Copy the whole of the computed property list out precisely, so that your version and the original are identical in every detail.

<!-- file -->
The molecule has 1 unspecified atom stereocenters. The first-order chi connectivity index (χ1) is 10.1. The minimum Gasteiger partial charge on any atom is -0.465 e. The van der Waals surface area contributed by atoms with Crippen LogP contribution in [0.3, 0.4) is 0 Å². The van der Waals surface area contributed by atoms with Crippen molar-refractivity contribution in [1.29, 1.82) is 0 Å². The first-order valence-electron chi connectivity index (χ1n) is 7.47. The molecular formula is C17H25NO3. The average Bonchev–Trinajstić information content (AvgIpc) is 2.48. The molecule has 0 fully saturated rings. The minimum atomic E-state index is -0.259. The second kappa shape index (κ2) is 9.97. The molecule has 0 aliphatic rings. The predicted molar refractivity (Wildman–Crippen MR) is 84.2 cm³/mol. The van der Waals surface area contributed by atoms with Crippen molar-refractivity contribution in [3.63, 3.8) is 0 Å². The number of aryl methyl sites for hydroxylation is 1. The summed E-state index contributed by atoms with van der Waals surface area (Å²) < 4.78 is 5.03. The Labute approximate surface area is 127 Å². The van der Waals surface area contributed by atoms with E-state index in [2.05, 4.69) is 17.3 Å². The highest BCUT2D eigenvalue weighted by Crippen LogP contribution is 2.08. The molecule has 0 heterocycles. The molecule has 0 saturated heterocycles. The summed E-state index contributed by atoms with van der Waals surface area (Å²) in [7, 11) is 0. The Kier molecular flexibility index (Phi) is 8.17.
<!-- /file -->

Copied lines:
The molecule has 1 unspecified atom stereocenters. The first-order chi connectivity index (χ1) is 10.1. The minimum Gasteiger partial charge on any atom is -0.465 e. The van der Waals surface area contributed by atoms with Crippen LogP contribution in [0.3, 0.4) is 0 Å². The van der Waals surface area contributed by atoms with Crippen molar-refractivity contribution in [1.29, 1.82) is 0 Å². The first-order valence-electron chi connectivity index (χ1n) is 7.47. The molecular formula is C17H25NO3. The average Bonchev–Trinajstić information content (AvgIpc) is 2.48. The molecule has 0 fully saturated rings. The minimum atomic E-state index is -0.259. The second kappa shape index (κ2) is 9.97. The molecule has 0 aliphatic rings. The predicted molar refractivity (Wildman–Crippen MR) is 84.2 cm³/mol. The van der Waals surface area contributed by atoms with Crippen molar-refractivity contribution in [3.63, 3.8) is 0 Å². The number of aryl methyl sites for hydroxylation is 1. The summed E-state index contributed by atoms with van der Waals surface area (Å²) < 4.78 is 5.03. The Labute approximate surface area is 127 Å². The van der Waals surface area contributed by atoms with E-state index in [2.05, 4.69) is 17.3 Å². The highest BCUT2D eigenvalue weighted by Crippen LogP contribution is 2.08. The molecule has 0 heterocycles. The molecule has 0 saturated heterocycles. The summed E-state index contributed by atoms with van der Waals surface area (Å²) in [7, 11) is 0. The Kier molecular flexibility index (Phi) is 8.17.